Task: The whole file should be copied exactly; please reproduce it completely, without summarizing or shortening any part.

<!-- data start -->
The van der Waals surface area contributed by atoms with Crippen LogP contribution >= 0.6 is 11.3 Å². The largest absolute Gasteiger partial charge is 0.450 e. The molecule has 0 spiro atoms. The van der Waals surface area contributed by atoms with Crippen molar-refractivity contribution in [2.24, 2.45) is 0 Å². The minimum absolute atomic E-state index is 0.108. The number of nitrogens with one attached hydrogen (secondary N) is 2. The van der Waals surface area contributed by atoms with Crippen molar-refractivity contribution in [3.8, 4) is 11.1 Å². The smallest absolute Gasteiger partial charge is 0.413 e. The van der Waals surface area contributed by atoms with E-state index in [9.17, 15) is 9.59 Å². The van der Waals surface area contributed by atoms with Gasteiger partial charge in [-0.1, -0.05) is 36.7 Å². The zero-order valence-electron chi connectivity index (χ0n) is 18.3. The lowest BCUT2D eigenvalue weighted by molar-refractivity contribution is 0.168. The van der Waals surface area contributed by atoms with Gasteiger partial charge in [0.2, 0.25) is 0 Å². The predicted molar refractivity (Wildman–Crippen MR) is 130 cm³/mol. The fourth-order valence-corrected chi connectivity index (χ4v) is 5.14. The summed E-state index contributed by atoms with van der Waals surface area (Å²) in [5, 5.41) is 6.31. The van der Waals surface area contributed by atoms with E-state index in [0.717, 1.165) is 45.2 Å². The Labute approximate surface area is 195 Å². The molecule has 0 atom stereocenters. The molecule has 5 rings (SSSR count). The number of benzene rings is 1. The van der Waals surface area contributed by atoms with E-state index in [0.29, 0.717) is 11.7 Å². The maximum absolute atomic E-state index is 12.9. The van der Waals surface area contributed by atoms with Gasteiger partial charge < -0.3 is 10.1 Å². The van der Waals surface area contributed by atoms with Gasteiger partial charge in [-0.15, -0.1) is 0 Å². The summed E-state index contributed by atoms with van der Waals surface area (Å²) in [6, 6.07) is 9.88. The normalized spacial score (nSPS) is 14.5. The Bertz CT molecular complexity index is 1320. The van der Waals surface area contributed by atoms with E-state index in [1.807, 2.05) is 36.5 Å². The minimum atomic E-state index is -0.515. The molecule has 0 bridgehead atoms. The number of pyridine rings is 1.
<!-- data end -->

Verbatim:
The van der Waals surface area contributed by atoms with Crippen LogP contribution >= 0.6 is 11.3 Å². The largest absolute Gasteiger partial charge is 0.450 e. The molecule has 0 spiro atoms. The van der Waals surface area contributed by atoms with Crippen molar-refractivity contribution in [2.24, 2.45) is 0 Å². The minimum absolute atomic E-state index is 0.108. The number of nitrogens with one attached hydrogen (secondary N) is 2. The van der Waals surface area contributed by atoms with Crippen molar-refractivity contribution in [3.8, 4) is 11.1 Å². The smallest absolute Gasteiger partial charge is 0.413 e. The van der Waals surface area contributed by atoms with E-state index in [9.17, 15) is 9.59 Å². The van der Waals surface area contributed by atoms with Gasteiger partial charge in [-0.1, -0.05) is 36.7 Å². The zero-order valence-electron chi connectivity index (χ0n) is 18.3. The lowest BCUT2D eigenvalue weighted by molar-refractivity contribution is 0.168. The van der Waals surface area contributed by atoms with Gasteiger partial charge in [0.2, 0.25) is 0 Å². The predicted molar refractivity (Wildman–Crippen MR) is 130 cm³/mol. The fourth-order valence-corrected chi connectivity index (χ4v) is 5.14. The summed E-state index contributed by atoms with van der Waals surface area (Å²) in [5, 5.41) is 6.31. The van der Waals surface area contributed by atoms with E-state index in [0.717, 1.165) is 45.2 Å². The Labute approximate surface area is 195 Å². The molecule has 0 atom stereocenters. The molecule has 5 rings (SSSR count). The number of benzene rings is 1. The van der Waals surface area contributed by atoms with E-state index in [0.29, 0.717) is 11.7 Å². The maximum absolute atomic E-state index is 12.9. The van der Waals surface area contributed by atoms with Gasteiger partial charge < -0.3 is 10.1 Å². The van der Waals surface area contributed by atoms with Gasteiger partial charge in [-0.15, -0.1) is 0 Å². The summed E-state index contributed by atoms with van der Waals surface area (Å²) in [6, 6.07) is 9.88. The normalized spacial score (nSPS) is 14.5. The Bertz CT molecular complexity index is 1320. The van der Waals surface area contributed by atoms with E-state index in [1.807, 2.05) is 36.5 Å². The minimum atomic E-state index is -0.515. The molecule has 0 bridgehead atoms. The number of pyridine rings is 1.